So often the stigma surrounding mental health issues and therapy prevents Black women from taking the step of seeing a therapist. Created by licensed psychologist, Dr. Joy Harden Bradford, this space was developed to present mental health topics in a way that feels more accessible and relevant.

For more information or to find support in your area, visit their website at www.therapyforblackgirls.com.

The Child Mind Institute is an independent, national nonprofit dedicated to transforming the lives of children and families struggling with mental health and learning disorders. Our teams work every day to deliver the highest standards of care, advance the science of the developing brain and empower parents, professionals and policymakers to support children when and where they need it most.

For more information on how to support you child during COVID-19, visit their website at www.childmind.org.

Action for Healthy Kids is an organization created to help create healthier schools by bringing all the members of a school community together and equipping them with the tools and resources they need to make change happen. The organization is currently offering numerous educational resources for parents and kids during COVID-19.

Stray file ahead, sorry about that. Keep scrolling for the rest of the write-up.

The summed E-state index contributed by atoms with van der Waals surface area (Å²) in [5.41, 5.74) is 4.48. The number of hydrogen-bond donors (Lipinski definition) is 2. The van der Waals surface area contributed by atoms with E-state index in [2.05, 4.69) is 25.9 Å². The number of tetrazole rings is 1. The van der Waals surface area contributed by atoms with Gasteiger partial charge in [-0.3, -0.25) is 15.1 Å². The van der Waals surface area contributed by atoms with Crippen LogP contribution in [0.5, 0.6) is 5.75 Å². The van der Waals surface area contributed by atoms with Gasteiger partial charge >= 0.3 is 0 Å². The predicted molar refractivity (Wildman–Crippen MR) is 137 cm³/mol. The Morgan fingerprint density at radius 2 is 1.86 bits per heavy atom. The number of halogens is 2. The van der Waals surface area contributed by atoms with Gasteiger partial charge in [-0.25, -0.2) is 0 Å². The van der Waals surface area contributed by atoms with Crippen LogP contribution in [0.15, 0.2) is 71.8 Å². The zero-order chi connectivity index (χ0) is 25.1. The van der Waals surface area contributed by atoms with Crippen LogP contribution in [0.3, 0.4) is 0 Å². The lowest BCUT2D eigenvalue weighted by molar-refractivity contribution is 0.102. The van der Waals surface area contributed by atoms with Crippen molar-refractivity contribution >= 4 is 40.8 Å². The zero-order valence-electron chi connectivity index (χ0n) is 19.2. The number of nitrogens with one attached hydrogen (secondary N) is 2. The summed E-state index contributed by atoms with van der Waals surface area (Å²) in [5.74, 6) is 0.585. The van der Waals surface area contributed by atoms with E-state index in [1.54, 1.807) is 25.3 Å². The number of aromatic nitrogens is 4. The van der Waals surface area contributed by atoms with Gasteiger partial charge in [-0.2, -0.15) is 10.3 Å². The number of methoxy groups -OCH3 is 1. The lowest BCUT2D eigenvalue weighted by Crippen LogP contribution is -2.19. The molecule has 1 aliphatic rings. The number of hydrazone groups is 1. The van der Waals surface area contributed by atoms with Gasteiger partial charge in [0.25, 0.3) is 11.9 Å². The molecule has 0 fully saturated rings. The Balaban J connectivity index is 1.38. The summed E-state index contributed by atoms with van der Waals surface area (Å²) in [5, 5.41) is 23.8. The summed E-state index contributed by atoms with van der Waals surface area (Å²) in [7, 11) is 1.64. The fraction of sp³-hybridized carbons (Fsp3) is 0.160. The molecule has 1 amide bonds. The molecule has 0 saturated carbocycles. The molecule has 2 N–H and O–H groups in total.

For more information and to view their resources, visit www.actionforhealthykids.org.

The Administration for Community Living was created around the fundamental principle that older adults and people of all ages with disabilities should be able to live where they choose, with the people they choose, and with the ability to participate fully in their communities.

For more information about seniors and COVID-19, visit their website at www.acl.gov.

Dear Ujima, Inc. Community,